Feb 08, 2017 06:37 PM

January’s Slower Forex Reserve Decline Reflects Eased Capital Outflows, Beijing Says

(Beijing) — China’s capital outflows have eased and the yuan’s value will remain “stable,” the central government said, an apparent bid to soothe concerns after the country’s foreign exchange reserves dipped below the closely watched $3 trillion mark in January for the first time in nearly six years.

China’s efforts to support the yuan have seen its stockpile of foreign currency — the world’s biggest — dwindle, stoking fears that Beijing may be forced to let its currency depreciate greatly. Such a move could destabilize global markets and incite a political backlash from major trading partners.

Foreign exchange reserves in January fell more than analysts expected, to $2.9982 trillion, breaking the psychological “comfort level” of $3 trillion for the first time since February 2011 and prompting the government to rush to reassure investors.

China’s State Administration of Foreign Exchange (SAFE) claimed in a statement published on Tuesday shortly after the figure was released that “capital outflows have slowed from before” as the decline in the foreign exchange pool last month narrowed significantly on both a yearly and monthly basis.

However, SAFE added, “cross-border capital flows will balance out in the future with the gradually strengthening growth momentum of the Chinese economy.” Economic expansion recorded a stronger-than-expected rate of 6.8% in the last three months of 2016, picking up from a 6.7% gain in the preceding nine months.

China has maintained medium- to high-speed growth, a surplus in its current account, a healthy fiscal situation, and a stable financial system, SAFE said.

“All those positive factors will continue to underpin the yuan as a stable strong currency and help keep the size of foreign exchange reserves at a reasonable and abundant level,” it said.

SAFE blamed January’s decrease in foreign exchange reserves mainly on Chinese tourists’ overseas spending during the Spring Festival holiday, which began on Jan. 27, and companies’ demand for foreign money to repay debts before the Lunar New Year.

It was “unnecessary to pay special attention to round-number thresholds,” the foreign exchange regulator said.

Experts have attributed the slowdown in the decline of foreign exchange reserves last month to a weakened U.S. dollar and stepped-up efforts by Chinese authorities to contain capital outflows.

China’s government in recent months has tightened restrictions on domestic companies’ investment overseas and increased the cost of borrowing yuan in the offshore market to clamp down on short selling of the Chinese currency.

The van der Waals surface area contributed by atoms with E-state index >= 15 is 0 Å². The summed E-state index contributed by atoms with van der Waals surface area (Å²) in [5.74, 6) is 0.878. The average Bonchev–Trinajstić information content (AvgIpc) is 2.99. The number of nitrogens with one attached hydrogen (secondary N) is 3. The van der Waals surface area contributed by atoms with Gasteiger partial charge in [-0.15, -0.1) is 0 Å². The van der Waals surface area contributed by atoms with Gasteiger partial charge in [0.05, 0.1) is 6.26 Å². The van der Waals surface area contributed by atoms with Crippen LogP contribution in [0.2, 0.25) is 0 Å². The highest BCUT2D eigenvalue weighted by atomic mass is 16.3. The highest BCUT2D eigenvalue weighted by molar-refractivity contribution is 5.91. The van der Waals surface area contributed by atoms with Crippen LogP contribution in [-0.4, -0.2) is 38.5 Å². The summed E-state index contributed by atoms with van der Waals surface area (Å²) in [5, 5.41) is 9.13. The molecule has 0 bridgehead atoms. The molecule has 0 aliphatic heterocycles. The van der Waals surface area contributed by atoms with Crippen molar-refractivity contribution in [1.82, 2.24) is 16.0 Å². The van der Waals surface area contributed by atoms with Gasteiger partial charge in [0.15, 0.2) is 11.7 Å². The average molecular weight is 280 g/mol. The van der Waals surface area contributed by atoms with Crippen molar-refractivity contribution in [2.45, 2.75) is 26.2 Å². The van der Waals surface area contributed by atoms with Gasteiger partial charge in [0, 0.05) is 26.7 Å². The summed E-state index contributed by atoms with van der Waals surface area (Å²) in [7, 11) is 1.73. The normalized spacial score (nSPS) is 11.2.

It has also required banks to strengthen scrutiny of individuals’ requests for foreign currency, which has provoked complaints over the rigmarole of answering questions about where and how money will be spent, the protracted time to get cash, and even rejection of applications.

Analysts with investment bank China International Capital Corp. Ltd. argued that foreign exchange outflows actually widened to $37.5 billion in January from $30.9 billion in December if the effect of the dollar’s losses against currencies such as the euro and the yen last month were taken into account, mainly due to increased personal purchases.

But there is “limited room for further decline in China's FX reserves” given the central bank’s stricter outflow controls. Meanwhile, inflows may rise as expectations on the yuan’s devaluation could wane if economic and policy setting becomes more stable and predictable, and if robust economic activity into 2017 tapers monetary easing in the country, they added.

Estimates about the adequate level of China’s foreign exchange reserves vary according to different evaluation metrics.

The International Monetary Fund has suggested a minimum stockpile of $1.7 trillion is enough for the country to meet its international payment needs as long as Beijing maintains its capital account restrictions, according to some analysts. The figure would rise to $2.8 trillion without Beijing’s capital account restrictions.

Speculation on greater returns on dollar assets as the greenback strengthens and pessimism about China’s growth have encouraged capital outflows, driving down the value of the yuan, which lost about 6.5% of its value against the dollar last year. Pessimism about the yuan could become a self-fulfilling prophesy because as the yuan depreciates, more people will want to convert their wealth into dollars, further weakening the Chinese currency.

Beijing has been allowing its currency to weaken in a controlled manner since 2015 to buffer pressures from capital flight and a strong dollar while also trying to maintain confidence in the yuan to reduce further cash outflows.

Contact reporter Fran Wang (

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